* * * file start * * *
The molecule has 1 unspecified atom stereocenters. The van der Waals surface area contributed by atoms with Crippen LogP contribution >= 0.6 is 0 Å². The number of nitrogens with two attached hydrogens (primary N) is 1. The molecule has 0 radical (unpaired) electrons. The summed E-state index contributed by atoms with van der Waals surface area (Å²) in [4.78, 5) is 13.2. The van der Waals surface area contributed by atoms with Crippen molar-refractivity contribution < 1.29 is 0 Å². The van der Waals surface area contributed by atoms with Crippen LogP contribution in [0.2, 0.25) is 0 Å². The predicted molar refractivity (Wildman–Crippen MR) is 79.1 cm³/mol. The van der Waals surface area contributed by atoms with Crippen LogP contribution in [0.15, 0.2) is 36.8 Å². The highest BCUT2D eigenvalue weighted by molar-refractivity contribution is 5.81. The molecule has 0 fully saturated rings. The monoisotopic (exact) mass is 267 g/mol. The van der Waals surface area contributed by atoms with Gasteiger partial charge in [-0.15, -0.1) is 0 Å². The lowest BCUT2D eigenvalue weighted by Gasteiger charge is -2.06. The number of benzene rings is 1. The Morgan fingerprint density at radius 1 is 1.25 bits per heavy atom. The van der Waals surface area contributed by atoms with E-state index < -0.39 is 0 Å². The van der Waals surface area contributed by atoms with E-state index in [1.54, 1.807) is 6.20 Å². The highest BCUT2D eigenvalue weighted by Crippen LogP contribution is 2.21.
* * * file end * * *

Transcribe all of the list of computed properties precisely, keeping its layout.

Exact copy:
The molecule has 1 unspecified atom stereocenters. The van der Waals surface area contributed by atoms with Crippen LogP contribution >= 0.6 is 0 Å². The number of nitrogens with two attached hydrogens (primary N) is 1. The molecule has 0 radical (unpaired) electrons. The summed E-state index contributed by atoms with van der Waals surface area (Å²) in [4.78, 5) is 13.2. The van der Waals surface area contributed by atoms with Crippen molar-refractivity contribution < 1.29 is 0 Å². The van der Waals surface area contributed by atoms with Crippen LogP contribution in [0.2, 0.25) is 0 Å². The predicted molar refractivity (Wildman–Crippen MR) is 79.1 cm³/mol. The van der Waals surface area contributed by atoms with Crippen LogP contribution in [0.15, 0.2) is 36.8 Å². The highest BCUT2D eigenvalue weighted by molar-refractivity contribution is 5.81. The molecule has 0 fully saturated rings. The monoisotopic (exact) mass is 267 g/mol. The van der Waals surface area contributed by atoms with Gasteiger partial charge in [-0.15, -0.1) is 0 Å². The lowest BCUT2D eigenvalue weighted by Gasteiger charge is -2.06. The number of benzene rings is 1. The Morgan fingerprint density at radius 1 is 1.25 bits per heavy atom. The van der Waals surface area contributed by atoms with E-state index < -0.39 is 0 Å². The van der Waals surface area contributed by atoms with E-state index in [1.54, 1.807) is 6.20 Å². The highest BCUT2D eigenvalue weighted by Crippen LogP contribution is 2.21.